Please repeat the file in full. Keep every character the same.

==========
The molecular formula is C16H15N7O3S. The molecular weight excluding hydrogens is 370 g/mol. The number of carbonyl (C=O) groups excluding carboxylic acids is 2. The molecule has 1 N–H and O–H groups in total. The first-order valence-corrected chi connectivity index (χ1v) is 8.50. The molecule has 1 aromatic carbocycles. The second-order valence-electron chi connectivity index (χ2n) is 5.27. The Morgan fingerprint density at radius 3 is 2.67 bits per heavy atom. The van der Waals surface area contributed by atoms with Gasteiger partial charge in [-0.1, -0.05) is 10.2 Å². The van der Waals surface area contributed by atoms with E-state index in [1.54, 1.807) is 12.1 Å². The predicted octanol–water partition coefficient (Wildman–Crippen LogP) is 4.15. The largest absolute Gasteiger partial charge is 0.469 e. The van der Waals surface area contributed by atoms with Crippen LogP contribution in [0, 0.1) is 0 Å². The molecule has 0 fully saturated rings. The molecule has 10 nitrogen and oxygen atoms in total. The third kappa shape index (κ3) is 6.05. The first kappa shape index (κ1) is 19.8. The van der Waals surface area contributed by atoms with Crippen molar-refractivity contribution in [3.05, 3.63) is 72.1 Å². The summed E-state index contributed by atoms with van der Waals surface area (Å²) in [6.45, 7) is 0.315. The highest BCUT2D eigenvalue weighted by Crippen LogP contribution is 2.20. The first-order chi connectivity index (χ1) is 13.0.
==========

The molecular formula is C16H15N7O3S. The molecular weight excluding hydrogens is 370 g/mol. The number of carbonyl (C=O) groups excluding carboxylic acids is 2. The molecule has 1 N–H and O–H groups in total. The first-order valence-corrected chi connectivity index (χ1v) is 8.50. The molecule has 1 aromatic carbocycles. The second-order valence-electron chi connectivity index (χ2n) is 5.27. The Morgan fingerprint density at radius 3 is 2.67 bits per heavy atom. The van der Waals surface area contributed by atoms with Gasteiger partial charge in [-0.1, -0.05) is 10.2 Å². The van der Waals surface area contributed by atoms with E-state index in [1.54, 1.807) is 12.1 Å². The predicted octanol–water partition coefficient (Wildman–Crippen LogP) is 4.15. The largest absolute Gasteiger partial charge is 0.469 e. The van der Waals surface area contributed by atoms with Crippen LogP contribution in [0, 0.1) is 0 Å². The molecule has 0 fully saturated rings. The molecule has 10 nitrogen and oxygen atoms in total. The third kappa shape index (κ3) is 6.05. The first kappa shape index (κ1) is 19.8. The van der Waals surface area contributed by atoms with Crippen molar-refractivity contribution in [3.05, 3.63) is 72.1 Å². The summed E-state index contributed by atoms with van der Waals surface area (Å²) in [6.45, 7) is 0.315. The highest BCUT2D eigenvalue weighted by Crippen LogP contribution is 2.20. The first-order chi connectivity index (χ1) is 13.0.